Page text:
Visitors receiving special help from Games Pastors
For the first time at any Olympics, the thousands of visitors have an extra level of care and support, thanks to an initiative from the churches
For the first time at any Olympics, the thousands of visitors have an extra level of care and support, thanks to an initiative from the churches.
Around 300 volunteers are serving as Games Pastors at the major Olympic transport hubs, offering travellers support, compassion and a listening ear.
“Sometimes it is as simple as helping someone make sense of UK money so they have the right change for the loo,” said Mike Freeman MBE, Operations Manager of the Games Pastors Team. “At others it can be offering comfort to someone who is lost and bewildered.”
With tens of thousands of extra travellers passing though London there has been no shortage of need for the Games Pastor teams working in their striking powder blue uniforms.
At London Bridge station, Games Pastors met a man struggling to deal with the death of his wife and child following a car crash. He had been driving the car and was blaming himself for their deaths. The volunteers talked to him, took him for a cup of tea and he asked them to pray for him.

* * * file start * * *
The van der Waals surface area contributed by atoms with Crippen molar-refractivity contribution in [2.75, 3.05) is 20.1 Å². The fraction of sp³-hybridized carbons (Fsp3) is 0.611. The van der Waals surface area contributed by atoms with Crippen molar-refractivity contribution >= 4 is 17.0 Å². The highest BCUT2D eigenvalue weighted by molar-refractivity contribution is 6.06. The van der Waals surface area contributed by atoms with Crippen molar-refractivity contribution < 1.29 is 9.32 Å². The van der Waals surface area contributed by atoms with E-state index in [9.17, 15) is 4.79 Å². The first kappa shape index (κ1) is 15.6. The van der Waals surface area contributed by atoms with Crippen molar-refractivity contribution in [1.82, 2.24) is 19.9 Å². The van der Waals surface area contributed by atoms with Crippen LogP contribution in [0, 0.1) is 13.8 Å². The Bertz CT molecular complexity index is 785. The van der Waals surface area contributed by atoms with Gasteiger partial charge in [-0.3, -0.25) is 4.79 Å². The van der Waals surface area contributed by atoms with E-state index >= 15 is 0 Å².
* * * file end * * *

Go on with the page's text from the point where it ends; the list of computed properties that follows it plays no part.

Another Games Pastors team helped a Korean student who had caught the wrong train, re-directed a lady who was lost, and gave comfort to a man who had been out of work for a number of years and didn’t see any point to his life.
Sometimes the need has proved to be exceptional, as when members of the Madagascar team landed at Luton airport with no one official to greet them. With their bags still in Paris, arrangements were also made to provide them with clothes and essentials.
“There has been very positive feedback from the public, the station managers and staff,” said Mike Freeman, previously head of senior police officer training at Bramshill. “The many official staff who are serving travellers so well simply don’t have time to listen or talk those in need or with problems. Filling the gap are our Games Pastors, who are trained to be a listening ear and to respond accordingly.”
The reaction has been so positive that the Games Pastors programme is set to become the blueprint for major future sporting events, including the Commonwealth Games in 2014 and Rio 2016.
The Games Pastors teams are organised by More Than Gold, an agency set up by all the main denominations to help churches serve the 2012 Games and their own communities.
The teams are made up of volunteers who meet their own expenses and come from a variety of backgrounds – managers, owners of care homes, people who are between jobs – and are based in London, Luton, Newcastle and Coventry during the Olympics. While most live in the UK, some are from Cyprus, Germany and the United States.
The idea for Games Pastors started two years ago as part of the More Than Gold programme and has been supported across the denominations. It was modelled on the urban Street Pastors initiative.
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